Try and tick as many as you can off this list
This is, hands down, the most prominent natural attraction of Srinagar. Six kilometres long and three kilometres wide, the lakeside is lined with luxuriant chinars and poplars. Small, willow-covered islands give an ethereal ambience to the lake on misty mornings. Lending the lake some of its charm are the Mihrbahri people, who sell fresh flowers, fruits, and vegetables from shikharas—elongated gondolas that also take tourists on a leisurely cruise.
The Mansabal Lake is located in the Jhelum valley, and at 13 metres, is considered to be the deepest of all lakes in the region. The deep blue surface of the lake has a carpet of lotuses. Overlooking the lake is the Mughal garden, built by Empress Noor Jahan. Mansabal Lake is one of the largest natural breeding grounds of aquatic birds in Kashmir, and has earned the title of ‘the supreme gem of all Kashmir lakes’.
The structure was built by the eldest son of Emperor Shah Jahan, Prince Dara Shikoh, in 1640 AD, for his tutor, the Sufi saint, Peer Mullah Shah. The name Pari Mahal, meaning Fairy Palace, is probably a distortion of ‘Peer Mahal’. This beautifully-terraced garden located at the base of Zabarvan Hills once used to be the Royal Observatory, overlooking the Dal Lake and Srinagar. The Palace, when lit up at night, is a captivating sight.
This ancient hilltop shrine, towering 335 feet over Srinagar, is dedicated to Lord Shiva, and is said to have been built in 371 BC. The temple has been renovated and reconstructed by several rulers since. It is a great archaeological specimen, and also offers a stunning vista of the city. Before Saint Adi Shankaracharya came to this area, Buddhism was rampant in this region and the temple marks the beginning of Shiva worship in Srinagar and all of Kashmir.
This mosque is not as large, perhaps, as its namesake in Delhi, but it is a magnificent example of the glorious Indo-Saracenic architecture. Built by Sultan Sikandar in 1400 AD, it has a magnificent courtyard and 370 wooden pillars, each made of an entire deodar tree. This Jama Masjid of Kashmir has seen a great deal of destruction. It was ruined thrice by fire and was resurrected every time, the latest such repair was done by the Hindu king Maharaja Pratap Singh.
On the northwestern bank of Dal Lake, against the backdrop of snow-capped mountains, stands one of Islam’s holiest shrines. Originally intended as a pleasure palace back in 1623, today it stands in its latest avatar as a prayer hall. The shrine is believed to contain a strand of Prophet Mohammed”s hair. The name comes from the Arabic word ‘hazrat’, meaning holy or majestic, and the Kashmiri word ‘bal’, meaning place.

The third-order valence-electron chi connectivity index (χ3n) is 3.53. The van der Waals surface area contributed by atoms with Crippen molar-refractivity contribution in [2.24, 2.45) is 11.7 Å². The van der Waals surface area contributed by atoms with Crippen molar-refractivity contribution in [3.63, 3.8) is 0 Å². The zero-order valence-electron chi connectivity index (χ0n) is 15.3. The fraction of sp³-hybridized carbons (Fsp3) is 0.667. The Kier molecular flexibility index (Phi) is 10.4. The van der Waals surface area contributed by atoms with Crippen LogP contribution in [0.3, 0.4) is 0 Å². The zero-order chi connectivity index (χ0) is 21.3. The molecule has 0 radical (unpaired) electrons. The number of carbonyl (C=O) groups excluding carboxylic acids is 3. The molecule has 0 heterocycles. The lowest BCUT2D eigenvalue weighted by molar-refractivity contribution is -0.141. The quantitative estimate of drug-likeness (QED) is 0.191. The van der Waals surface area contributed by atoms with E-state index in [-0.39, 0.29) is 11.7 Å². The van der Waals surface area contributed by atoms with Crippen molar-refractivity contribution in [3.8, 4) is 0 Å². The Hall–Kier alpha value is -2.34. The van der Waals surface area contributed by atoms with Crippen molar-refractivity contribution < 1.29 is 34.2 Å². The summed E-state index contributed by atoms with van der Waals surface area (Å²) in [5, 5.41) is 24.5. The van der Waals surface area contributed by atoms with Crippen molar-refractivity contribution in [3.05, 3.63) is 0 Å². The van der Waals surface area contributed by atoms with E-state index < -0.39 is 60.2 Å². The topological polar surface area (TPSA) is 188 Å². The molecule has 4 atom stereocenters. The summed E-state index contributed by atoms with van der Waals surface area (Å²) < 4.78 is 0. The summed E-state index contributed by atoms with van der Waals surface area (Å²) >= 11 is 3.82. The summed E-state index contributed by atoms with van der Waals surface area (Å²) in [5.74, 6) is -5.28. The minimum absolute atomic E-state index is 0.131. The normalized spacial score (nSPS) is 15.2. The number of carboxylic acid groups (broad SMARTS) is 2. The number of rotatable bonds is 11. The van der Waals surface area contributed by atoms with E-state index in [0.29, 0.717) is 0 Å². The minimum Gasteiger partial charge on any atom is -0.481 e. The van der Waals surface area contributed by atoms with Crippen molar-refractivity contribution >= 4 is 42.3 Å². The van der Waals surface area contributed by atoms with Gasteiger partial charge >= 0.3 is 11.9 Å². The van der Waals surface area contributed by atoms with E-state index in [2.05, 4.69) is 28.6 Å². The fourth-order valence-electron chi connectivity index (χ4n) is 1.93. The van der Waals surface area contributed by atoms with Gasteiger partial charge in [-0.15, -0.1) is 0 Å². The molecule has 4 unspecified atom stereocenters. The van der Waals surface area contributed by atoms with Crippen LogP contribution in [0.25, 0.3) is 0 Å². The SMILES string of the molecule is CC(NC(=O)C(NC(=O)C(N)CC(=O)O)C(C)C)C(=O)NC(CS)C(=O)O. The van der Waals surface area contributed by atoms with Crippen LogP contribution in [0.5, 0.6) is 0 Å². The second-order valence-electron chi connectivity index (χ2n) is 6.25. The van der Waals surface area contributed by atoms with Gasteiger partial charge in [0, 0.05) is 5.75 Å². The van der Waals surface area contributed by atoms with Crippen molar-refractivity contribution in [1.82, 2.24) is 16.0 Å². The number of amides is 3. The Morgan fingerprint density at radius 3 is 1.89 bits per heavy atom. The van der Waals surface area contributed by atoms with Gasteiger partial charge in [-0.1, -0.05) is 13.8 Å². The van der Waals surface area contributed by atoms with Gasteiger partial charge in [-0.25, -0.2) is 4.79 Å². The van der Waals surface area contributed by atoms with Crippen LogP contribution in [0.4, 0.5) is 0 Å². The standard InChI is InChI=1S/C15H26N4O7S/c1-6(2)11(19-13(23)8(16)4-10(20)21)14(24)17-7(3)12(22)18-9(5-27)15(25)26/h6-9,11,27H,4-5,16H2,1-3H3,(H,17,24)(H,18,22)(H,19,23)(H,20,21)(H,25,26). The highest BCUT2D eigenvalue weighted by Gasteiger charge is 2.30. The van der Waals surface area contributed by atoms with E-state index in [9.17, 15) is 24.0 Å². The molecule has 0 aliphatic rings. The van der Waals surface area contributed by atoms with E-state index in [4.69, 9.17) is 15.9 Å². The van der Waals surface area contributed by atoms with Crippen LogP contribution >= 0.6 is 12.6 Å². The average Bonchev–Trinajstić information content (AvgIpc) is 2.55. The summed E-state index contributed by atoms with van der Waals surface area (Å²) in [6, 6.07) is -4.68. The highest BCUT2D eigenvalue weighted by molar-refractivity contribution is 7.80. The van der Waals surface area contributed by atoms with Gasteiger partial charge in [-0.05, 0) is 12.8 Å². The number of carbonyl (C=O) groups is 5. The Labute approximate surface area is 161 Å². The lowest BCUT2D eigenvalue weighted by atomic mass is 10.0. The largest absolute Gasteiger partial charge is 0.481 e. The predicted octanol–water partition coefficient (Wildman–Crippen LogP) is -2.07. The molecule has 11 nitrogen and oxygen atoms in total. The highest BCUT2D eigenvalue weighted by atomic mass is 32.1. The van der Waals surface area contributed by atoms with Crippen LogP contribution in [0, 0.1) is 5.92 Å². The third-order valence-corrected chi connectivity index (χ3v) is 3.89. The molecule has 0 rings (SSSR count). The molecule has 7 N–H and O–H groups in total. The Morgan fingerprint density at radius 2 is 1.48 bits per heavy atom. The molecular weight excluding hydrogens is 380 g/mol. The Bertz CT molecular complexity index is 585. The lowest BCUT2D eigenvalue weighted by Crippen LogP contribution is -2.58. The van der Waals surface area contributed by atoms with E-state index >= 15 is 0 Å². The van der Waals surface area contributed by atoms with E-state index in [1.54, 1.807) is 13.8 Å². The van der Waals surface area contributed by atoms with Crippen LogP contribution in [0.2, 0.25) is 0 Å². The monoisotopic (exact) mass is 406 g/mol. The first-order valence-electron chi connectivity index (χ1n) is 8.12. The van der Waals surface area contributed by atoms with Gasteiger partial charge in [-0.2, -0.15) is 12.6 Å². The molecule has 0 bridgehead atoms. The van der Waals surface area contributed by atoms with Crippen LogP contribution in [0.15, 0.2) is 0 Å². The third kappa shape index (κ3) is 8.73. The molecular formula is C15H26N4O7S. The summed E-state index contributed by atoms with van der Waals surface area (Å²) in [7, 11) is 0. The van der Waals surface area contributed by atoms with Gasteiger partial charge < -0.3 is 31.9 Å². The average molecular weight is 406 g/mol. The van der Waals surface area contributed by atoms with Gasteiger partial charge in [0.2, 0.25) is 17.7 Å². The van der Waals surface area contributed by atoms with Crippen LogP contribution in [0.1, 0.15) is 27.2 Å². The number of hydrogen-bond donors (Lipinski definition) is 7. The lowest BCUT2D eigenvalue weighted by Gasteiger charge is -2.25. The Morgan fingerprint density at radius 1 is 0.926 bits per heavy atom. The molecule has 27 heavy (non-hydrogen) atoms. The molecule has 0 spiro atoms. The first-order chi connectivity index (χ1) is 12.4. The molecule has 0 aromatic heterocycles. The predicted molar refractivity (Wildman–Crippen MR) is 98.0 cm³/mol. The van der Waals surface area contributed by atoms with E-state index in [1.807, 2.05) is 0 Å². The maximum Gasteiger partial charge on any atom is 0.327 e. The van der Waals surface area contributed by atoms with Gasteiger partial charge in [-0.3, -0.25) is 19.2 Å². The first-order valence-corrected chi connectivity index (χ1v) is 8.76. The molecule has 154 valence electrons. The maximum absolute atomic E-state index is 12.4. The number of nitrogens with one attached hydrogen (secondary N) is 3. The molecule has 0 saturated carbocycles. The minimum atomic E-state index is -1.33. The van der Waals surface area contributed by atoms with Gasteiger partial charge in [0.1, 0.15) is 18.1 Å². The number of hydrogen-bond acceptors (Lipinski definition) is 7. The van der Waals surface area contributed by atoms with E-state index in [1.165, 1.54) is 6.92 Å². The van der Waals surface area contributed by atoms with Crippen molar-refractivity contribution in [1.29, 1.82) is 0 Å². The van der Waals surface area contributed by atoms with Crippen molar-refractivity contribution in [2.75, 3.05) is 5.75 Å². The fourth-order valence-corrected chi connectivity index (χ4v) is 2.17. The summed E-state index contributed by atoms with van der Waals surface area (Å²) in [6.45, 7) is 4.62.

Next to the Dal Lake is the Nishat Bagh, immaculately laid out against the backdrop of the Zabarvan Hills. Built in 1633 by Asaf Khan, brother of Empress Noor Jahan, the garden boasts of beautiful terraced layers that have water channels flowing down through them. Enter the garden, and it hits you with everything it has. Layered on steps, you see the entire garden all at once, with a backdrop of mountains and gorgeous chinar trees.
This was Emperor Jahangir’s gift to his favourite wife Noor Jahan; in typical Mughal-garden style, this too is terraced, with a water-feature flowing through the middle. The black marble pillars on the uppermost terrace, with tiny shelves cut into them, are not to be missed; they sported flowers by day and oil-lamps by night. Some argue that this is a more beautiful testament to love than the Taj Mahal built by Jahangir’s son Shah Jahan.
Gulmarg is one of the highest lift-served ski-resorts in the world. The last section of the lift takes you to a height of approximately 4,000 metres, giving the skier a downhill run of 5 km. Gulmarg is perfect for the advanced adrenaline-junkie and the gauche beginner equally, with a variety of slopes to choose from. Good quality equipment is available on hire on the spot from the state-owned ski shop. Tourists can also hire instructors for skiing lessons.
The main trekking areas in Kashmir are the Sind and Lidder valleys, both resplendent with high altitude meadows. All trekking excursions in these parts start from the townships of Sonamarg and Pahalgam. Head to Sonamarg, 95 km from Srinagar; literally meaning “meadow of gold”, this is, geographically, a key town in all of the fertile valley of Sind. For trekking, hire trained guides who will take you over the most stunning landscape you have seen.